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Sven Jaschan author of Sasser and Netsky , and 6 of the top 10 viruses in 2004, which were responsible for 70% of the disruption:
" The only thing I can do is apologise to everyone."
Some 50 people and organisations including a major German city have enclosed their bill for compensation to the investigators.
Sven added. "I am scared that my future is destroyed; that my life has gone down the pan.How can I pay anything if I am found liable for all those damages." [ August 23, 2004: Message edited by: Helen Thomas ]
Originally posted by Thomas Paul: Why isn't Sven in prison?
The big anti-virus software companies like Sophos in Oxfordshire ,calculate that there are anything between 60,000 and 90,000 viruses ,worms and other malware. New ones join them at a rate of 600 to 1000 every month. Very few pose a major threat. A few trigger the highest alert level.
Some of the most damaging in recent years The Loveletter, one of the first to use social engineering to spread itself masquerading as a love lettter to get the recipients to double-click on attachments. The love letter originated in the Philippines, the author appearing to have written it for his university thesis.It is the first serious global virus to have mailed itself to all contacts in an address book.
An equally cunning variant :
"Thank you for purchasing a 24 carat diamond ring. We have debited your account with $5000. If this is not correct please click on the attachment below."
The Blaster was another high level threat infecting all computers that were infectable within 15 minutes of the virus being released.
Back to Sven Jaschan, he will only be charged with "computer sabotage" if a valid case canbe assembled. An uphill struggle according to the state prosecutor. Many of the corporate vitims are reluctant to come forward with evidence because the sysadmins don't want to admit their systems were vulnerable.
Even if Jaschan is convicted he is unlikely to face the maximum penalty because he created the worm before his 18th birthday. Allegedly. On the evening of his 18th birthday on 29th April he released the virus.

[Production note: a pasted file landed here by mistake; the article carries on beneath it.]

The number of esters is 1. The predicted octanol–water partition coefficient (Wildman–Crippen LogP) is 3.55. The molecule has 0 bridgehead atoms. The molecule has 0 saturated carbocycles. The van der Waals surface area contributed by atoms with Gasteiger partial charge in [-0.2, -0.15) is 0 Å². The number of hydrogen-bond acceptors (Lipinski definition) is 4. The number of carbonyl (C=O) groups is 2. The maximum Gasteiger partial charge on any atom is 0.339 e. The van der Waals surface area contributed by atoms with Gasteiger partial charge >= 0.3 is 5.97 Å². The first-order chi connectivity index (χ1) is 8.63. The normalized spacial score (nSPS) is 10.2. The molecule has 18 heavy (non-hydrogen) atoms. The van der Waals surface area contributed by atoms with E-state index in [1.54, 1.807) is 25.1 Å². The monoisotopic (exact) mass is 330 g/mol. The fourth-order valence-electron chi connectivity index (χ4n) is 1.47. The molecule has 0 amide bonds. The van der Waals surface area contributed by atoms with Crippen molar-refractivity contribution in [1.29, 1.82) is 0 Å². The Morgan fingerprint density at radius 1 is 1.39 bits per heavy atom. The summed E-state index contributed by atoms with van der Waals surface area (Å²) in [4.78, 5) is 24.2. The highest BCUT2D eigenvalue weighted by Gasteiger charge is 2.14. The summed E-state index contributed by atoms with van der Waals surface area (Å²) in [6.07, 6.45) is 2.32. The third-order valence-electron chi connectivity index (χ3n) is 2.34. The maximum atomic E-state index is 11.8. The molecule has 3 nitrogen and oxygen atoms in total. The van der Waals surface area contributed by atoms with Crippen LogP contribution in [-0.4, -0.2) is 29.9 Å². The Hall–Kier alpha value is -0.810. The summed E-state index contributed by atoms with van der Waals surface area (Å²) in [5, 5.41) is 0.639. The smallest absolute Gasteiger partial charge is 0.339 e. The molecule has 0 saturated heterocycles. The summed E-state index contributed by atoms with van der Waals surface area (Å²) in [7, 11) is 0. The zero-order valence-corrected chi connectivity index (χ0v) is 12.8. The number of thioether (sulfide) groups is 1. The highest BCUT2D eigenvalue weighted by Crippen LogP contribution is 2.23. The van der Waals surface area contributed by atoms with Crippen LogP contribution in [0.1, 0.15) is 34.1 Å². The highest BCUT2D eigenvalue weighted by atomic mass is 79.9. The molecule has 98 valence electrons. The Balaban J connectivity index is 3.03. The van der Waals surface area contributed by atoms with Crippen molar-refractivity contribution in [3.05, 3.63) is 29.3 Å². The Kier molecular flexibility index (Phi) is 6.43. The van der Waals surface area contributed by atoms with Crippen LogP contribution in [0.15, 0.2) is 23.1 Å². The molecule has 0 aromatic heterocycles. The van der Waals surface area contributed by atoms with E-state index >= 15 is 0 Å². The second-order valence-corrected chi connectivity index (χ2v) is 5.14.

Besides people who know him say he is just a juvenile who didn't realise his virus would have such a complex worldwide result.
Calls to Microsoft's Munich HQ shot up from 400 per week to 35,000 that week. His IT teachers say that he isn't by any measure the computing genius in the class. Other schoolmates are far better. One of them shopped him in claiming the $135,000 anti-virus reward Microsoft promised. [ August 23, 2004: Message edited by: Helen Thomas ]
Joined: May 05, 2000
18 year olds are not juveniles. He should be in prison as a warning to others. Failure to punish him will simply give license to every 16 year old to flood the world with new viruses.
Joined: Jan 13, 2004
Major obstacles to pursuing virus authors are :
Companies fear of retribution. While they work with local enforcement agencies to track down perpertrators ,when it comes to mass worms and viruses, they tend to keep a low profile.
ISPs may find complying with better network tracking and logging software too high a price to pay so they tend to block any attempts by Investigation departments to get information
Countries do not have uniform penalties for releasing viruses. U.K. authorities imposed a two-year jail sentence on a worm writer for infecting more than 27,000 PCs. But in the Netherlands in 2001, the author of the widespread Anna Kournikova worm was sentenced to 150 hours of community service. [ August 23, 2004: Message edited by: Helen Thomas ]
I agree, but under German law he's likely to be sentenced under juvenile law which means he can be sent to prison only until his 18th birthday (as can be the extend of any other penalty). As that day has already passed any penalty imposed will be purely theoretical and he will walk out of court with a clean sheet and the knowledge he beat the system (which seems obviously what he had planned on all along given the timing of his crimes).